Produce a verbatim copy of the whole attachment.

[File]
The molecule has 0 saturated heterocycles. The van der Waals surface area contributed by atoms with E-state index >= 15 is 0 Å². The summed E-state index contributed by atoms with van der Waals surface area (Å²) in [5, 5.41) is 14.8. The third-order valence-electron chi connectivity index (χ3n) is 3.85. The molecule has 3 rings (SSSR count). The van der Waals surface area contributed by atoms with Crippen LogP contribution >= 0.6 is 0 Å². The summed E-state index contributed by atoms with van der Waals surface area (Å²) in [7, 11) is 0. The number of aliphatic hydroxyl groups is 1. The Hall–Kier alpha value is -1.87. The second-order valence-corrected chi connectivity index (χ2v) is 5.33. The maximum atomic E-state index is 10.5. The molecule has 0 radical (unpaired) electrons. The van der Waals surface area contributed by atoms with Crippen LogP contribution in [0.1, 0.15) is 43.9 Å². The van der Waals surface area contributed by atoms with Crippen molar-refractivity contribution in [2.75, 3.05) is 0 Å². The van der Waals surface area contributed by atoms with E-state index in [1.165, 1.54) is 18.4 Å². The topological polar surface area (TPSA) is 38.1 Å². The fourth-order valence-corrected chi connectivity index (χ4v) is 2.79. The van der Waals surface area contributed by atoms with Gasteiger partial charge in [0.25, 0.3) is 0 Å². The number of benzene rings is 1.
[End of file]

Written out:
The molecule has 0 saturated heterocycles. The van der Waals surface area contributed by atoms with E-state index >= 15 is 0 Å². The summed E-state index contributed by atoms with van der Waals surface area (Å²) in [5, 5.41) is 14.8. The third-order valence-electron chi connectivity index (χ3n) is 3.85. The molecule has 3 rings (SSSR count). The van der Waals surface area contributed by atoms with Crippen LogP contribution >= 0.6 is 0 Å². The summed E-state index contributed by atoms with van der Waals surface area (Å²) in [7, 11) is 0. The number of aliphatic hydroxyl groups is 1. The Hall–Kier alpha value is -1.87. The second-order valence-corrected chi connectivity index (χ2v) is 5.33. The maximum atomic E-state index is 10.5. The molecule has 0 radical (unpaired) electrons. The van der Waals surface area contributed by atoms with Crippen LogP contribution in [0.1, 0.15) is 43.9 Å². The van der Waals surface area contributed by atoms with Crippen molar-refractivity contribution in [2.75, 3.05) is 0 Å². The van der Waals surface area contributed by atoms with E-state index in [1.165, 1.54) is 18.4 Å². The topological polar surface area (TPSA) is 38.1 Å². The fourth-order valence-corrected chi connectivity index (χ4v) is 2.79. The van der Waals surface area contributed by atoms with Gasteiger partial charge in [0.25, 0.3) is 0 Å². The number of benzene rings is 1.